H20 was designed and developed by H20.ai in 2011. It enables end users to test thousands of prediction models to discover varied patterns in data sets. H20 uses the same types of interfaces like R, Python, Scala, JAVA, JSON and Flow notebook/Web interface, and works in a seamless manner with a large number of Big Data technologies like Hadoop and Spark. It provides a GUI driven platform to companies to perform faster data computations. Currently, H20 supports all types of basic and advanced algorithms like deep learning, boosting, bagging, naïve Bayes, principal component analysis, time series, k-means, generalised linear models, etc.
Recently, APIs for R, Python, Spark and Hadoop have also been released by H20, which provide data structures and methods suitable for Big Data. H2O allows users to analyse and visualise whole sets of data without using the Procrustean strategy of studying only a small subset with a conventional statistical package.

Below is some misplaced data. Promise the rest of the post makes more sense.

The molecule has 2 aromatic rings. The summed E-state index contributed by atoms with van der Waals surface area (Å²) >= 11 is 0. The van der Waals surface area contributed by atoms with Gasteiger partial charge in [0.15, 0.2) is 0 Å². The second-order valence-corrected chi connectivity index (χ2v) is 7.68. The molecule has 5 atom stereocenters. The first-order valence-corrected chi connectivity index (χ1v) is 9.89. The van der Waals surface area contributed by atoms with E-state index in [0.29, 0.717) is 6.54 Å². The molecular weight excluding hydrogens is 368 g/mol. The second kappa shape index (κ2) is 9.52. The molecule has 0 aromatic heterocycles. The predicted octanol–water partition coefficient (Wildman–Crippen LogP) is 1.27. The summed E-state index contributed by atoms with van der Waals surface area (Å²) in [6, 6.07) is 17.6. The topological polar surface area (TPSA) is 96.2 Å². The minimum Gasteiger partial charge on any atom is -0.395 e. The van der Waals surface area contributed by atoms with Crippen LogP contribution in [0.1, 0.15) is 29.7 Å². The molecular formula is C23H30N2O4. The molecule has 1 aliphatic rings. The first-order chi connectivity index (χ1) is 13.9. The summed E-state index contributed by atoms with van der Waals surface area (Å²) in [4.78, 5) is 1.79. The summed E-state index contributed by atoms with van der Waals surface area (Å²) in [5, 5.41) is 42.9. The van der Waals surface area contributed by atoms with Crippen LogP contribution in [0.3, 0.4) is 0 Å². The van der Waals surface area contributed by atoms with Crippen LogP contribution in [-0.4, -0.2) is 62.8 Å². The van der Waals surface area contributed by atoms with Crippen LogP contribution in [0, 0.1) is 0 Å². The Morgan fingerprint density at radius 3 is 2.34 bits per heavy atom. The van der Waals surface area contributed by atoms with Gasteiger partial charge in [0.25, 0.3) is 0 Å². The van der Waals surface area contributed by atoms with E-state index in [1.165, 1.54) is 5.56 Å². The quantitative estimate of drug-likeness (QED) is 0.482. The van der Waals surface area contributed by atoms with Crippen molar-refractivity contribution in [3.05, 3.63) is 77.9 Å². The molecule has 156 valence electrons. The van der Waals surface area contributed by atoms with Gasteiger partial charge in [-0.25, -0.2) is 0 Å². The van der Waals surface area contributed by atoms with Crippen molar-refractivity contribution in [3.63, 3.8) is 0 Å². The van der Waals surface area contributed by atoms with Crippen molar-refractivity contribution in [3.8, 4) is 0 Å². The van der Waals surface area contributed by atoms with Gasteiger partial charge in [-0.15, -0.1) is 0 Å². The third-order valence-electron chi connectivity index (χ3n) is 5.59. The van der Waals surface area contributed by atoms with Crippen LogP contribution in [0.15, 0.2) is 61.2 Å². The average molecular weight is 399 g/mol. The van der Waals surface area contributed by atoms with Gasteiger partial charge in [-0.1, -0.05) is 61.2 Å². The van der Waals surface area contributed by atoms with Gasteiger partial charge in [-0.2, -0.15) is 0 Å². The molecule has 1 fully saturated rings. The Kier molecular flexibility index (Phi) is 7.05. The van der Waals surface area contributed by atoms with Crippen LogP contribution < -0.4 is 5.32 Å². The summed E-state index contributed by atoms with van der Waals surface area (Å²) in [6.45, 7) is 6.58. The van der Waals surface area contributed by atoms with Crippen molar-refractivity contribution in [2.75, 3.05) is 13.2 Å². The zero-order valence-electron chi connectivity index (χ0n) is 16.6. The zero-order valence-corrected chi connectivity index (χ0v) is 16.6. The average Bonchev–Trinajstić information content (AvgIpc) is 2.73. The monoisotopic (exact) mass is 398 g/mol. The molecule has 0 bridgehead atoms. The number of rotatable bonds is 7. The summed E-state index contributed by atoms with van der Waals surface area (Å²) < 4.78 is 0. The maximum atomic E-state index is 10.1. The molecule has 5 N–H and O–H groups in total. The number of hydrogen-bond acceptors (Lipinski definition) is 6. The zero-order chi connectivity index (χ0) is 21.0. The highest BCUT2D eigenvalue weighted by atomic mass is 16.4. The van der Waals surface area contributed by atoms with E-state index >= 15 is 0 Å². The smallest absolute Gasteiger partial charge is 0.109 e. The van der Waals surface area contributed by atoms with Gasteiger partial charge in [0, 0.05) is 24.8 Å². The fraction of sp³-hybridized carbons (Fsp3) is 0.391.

H2O uses iterative methods that provide quick answers using all of the client’s data. When a client cannot wait for an optimal solution, it can interrupt the computations and use an approximate solution. In its approach to deep learning, H2O divides all the data into subsets and then analyses each subset simultaneously using the same method. These processes are combined to estimate parameters by using the Hogwild scheme, a parallel stochastic gradient method. These methods allow H2O to provide answers that use all the client’s data, rather than throwing away most of it and analysing a subset with conventional software.